GAZA, Nov 13 (Reuters) Hamas has rounded up scores of Fatah activists in the Gaza Strip following a rally that drew more than 200,000 supporters and ended in gunfire that killed seven people, officials said today.
The assembly yesterday, marking the third anniversary of the death of iconic Palestinian leader Yasser Arafat, was the biggest held by President Mahmoud Abbas's Fatah group in Gaza since Hamas Islamists seized the territory by force in June.
Islam Shahwan, spokesman of the Hamas-led Executive Force, said it had detained about 50 Fatah members since the rally.
''They are the ones who planned and organised the rally yesterday and are suspected of being responsible for the chaos that took place,'' Shahwan said.
Fatah official Hazem Abu Shanab said Hamas security forces arrested 400 Fatah members and dozens more were ordered to report to police stations for questioning.
The rare Fatah rally broke up in chaos after gunfire rang out.
Seven people were killed and 80 wounded, medical officials said.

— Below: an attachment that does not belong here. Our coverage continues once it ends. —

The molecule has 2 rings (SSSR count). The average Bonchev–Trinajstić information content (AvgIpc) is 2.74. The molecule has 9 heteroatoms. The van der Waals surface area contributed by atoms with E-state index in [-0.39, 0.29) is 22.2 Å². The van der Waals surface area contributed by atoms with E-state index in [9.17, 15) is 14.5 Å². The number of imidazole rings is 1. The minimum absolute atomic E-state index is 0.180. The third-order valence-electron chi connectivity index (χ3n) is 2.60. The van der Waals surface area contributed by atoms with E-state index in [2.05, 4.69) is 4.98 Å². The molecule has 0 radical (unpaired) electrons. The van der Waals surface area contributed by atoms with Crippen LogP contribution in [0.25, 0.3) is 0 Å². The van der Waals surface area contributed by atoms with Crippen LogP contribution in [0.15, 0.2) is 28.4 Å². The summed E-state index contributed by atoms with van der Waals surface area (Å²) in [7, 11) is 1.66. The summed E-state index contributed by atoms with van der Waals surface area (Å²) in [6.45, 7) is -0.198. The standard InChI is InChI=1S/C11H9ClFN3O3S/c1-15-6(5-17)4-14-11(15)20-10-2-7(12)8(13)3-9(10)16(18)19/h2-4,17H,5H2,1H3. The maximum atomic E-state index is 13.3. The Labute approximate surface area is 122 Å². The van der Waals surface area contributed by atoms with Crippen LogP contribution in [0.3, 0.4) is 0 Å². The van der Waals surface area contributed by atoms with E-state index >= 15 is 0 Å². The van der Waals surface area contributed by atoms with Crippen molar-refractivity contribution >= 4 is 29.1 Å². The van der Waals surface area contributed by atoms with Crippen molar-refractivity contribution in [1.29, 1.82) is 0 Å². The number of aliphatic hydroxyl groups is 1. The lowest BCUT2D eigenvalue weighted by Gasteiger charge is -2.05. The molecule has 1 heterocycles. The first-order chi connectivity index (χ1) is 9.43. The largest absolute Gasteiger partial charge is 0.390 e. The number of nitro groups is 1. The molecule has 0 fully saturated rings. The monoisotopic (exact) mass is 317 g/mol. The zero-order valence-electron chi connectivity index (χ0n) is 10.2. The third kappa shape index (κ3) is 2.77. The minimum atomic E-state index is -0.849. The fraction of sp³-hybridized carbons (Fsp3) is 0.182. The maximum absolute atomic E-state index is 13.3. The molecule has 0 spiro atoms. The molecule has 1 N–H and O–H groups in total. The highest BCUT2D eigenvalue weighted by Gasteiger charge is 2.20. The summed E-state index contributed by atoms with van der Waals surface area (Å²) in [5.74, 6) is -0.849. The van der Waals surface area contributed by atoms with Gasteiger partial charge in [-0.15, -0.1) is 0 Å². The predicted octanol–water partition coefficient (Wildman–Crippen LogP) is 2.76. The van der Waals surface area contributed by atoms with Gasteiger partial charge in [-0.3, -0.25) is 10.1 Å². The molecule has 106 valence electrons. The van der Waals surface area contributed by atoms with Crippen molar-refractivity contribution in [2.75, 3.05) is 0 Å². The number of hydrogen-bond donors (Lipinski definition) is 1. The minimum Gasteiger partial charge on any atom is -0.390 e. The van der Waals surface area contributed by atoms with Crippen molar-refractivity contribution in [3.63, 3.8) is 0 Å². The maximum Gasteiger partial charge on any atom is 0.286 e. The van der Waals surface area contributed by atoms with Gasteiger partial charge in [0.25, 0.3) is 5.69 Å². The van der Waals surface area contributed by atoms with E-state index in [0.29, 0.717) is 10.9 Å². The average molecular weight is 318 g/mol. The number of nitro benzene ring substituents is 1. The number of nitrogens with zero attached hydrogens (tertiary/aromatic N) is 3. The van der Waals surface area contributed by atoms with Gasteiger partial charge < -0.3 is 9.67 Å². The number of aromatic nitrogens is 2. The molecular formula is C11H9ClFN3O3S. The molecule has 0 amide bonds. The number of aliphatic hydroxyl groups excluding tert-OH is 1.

Most of the dead were buried yesterday.
Fatah officials accused Hamas forces of opening fire at the crowd. Hamas said its men had come under attack from Fatah gunmen and returned fire.
Abbas, preparing for a US-hosted conference with Israel later this month on Palestinian statehood, has ruled out new dialogue with Hamas until the group relinquishes control of the Gaza Strip.
In a statement carried by the official Palestinian news agency WAFA, Abbas said: ''Our people in the Gaza Strip went into the streets to reiterate to the whole world total rejection of the separatist group that carried out the coup.'' Abbas, who dismissed the Hamas-led government after Gaza's takeover and governs from the West Bank, compared his rival's actions at the rally with ''crimes of the Israeli occupier''.
He pledged to ''continue the struggle and remain steadfast in the face of occupation and separatists until our people regain their unity and national independence and establish a Palestinian state with East Jerusalem as its capital''.
REUTERS SKB RAI1608